The World Cup 2022 finals will go down in history as one of the greatest finals of all time. Argentina were crowned world champions for the third time in their history. Lionel Messi was the center of attention as he struggled to win trophies for his country, scoring two goals to bring his tally for the tournament to seven.
From Messi’s dazzling form despite criticism to Mbappe’s new record and the bright future of African football, here are 5 things we learned from the FIFA World Cup in Qatar:
1. Messi clears all doubts about his position in football
For many, Lionel Messi’s status as the greatest player in history has always been overshadowed by the fact that he has never lifted the World Cup trophy.
7 Golden Balls, 4 Champions League titles and 1 Copa America are just some of the trophies the brilliant Argentinian has won during his illustrious career, but the biggest prize of all – the World Cup – always have. stay away from him. But on December 18, 2022, Messi responded to all criticism.
The striker’s two goals – one from the penalty spot and the other in extra time – bring his total at World Cups to 13, of which seven in this tournament alone. Messi currently has the most goal contributions in World Cup history (13 goals, 8 assists), a measure that shows him as both a playmaker and a goalscorer.
For many years, Messi has stood in the shadow of another Argentine great – Diego Maradona – who once had the glory of winning the 1986 World Cup. However, after leading his country to victory in Qatar, few people will question Messi’s position more.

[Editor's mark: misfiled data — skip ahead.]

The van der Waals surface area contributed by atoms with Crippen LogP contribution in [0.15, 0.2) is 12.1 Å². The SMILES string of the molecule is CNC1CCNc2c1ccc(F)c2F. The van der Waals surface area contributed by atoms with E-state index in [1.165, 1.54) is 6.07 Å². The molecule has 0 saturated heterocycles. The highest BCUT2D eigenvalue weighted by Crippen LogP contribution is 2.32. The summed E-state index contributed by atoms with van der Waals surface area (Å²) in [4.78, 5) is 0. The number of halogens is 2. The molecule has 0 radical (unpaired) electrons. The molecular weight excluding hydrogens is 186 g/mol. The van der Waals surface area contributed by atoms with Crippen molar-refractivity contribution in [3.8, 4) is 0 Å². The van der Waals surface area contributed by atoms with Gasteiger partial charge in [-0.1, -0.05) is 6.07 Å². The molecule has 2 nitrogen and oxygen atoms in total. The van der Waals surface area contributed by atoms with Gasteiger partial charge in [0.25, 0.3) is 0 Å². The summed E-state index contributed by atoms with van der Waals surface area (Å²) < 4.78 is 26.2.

2. Mbappe on his way to breaking the World Cup record
Never before has a player scored a hat-trick in a World Cup final that has ended with the team losing. But Kylian Mbappe, who just became the second player in history to score three goals in the game that decided the World Cup title, now holds that record.
The silver medal is a devastating end to a stellar tournament for Mbappe, who just celebrated his 24th birthday. He now has 12 goals in just two World Cups. The young PSG striker is the sixth highest goalscorer in the history of the tournament.
Mbappe’s eight goals in Qatar saw him leave the tournament with the Golden Boot. This is perhaps a very small consolation for the man who lifted the trophy four years ago in Russia at the age of 19. However, all hope that the French phenomenon will become one of the best players in the world. other greats of football like Lionel Messi and Cristiano Ronaldo in the years to come.
Mbappe just needs four more goals to equal Germany’s Miroslav Klose’s all-time World Cup scoring record (16) and now equals the great Pele, who has scored 12 goals in four World Cups from 1958 to 1970. Other names above him on the list – Brazil’s Ronaldo, West Germany’s Gerd Muller, France’s Just Fontaine and Argentina’s Messi are all considered true legends of football.
And while Qatar ends with heartache for Mbappe, it won’t be the last we hear of this exceptional talent, who will have the chance to attend three more World Cup tournaments before he sits down. outside. He’s the same age as his clubmate and 2022 Ballon d’Or winner Messi.
3. Morocco proves bright future for African football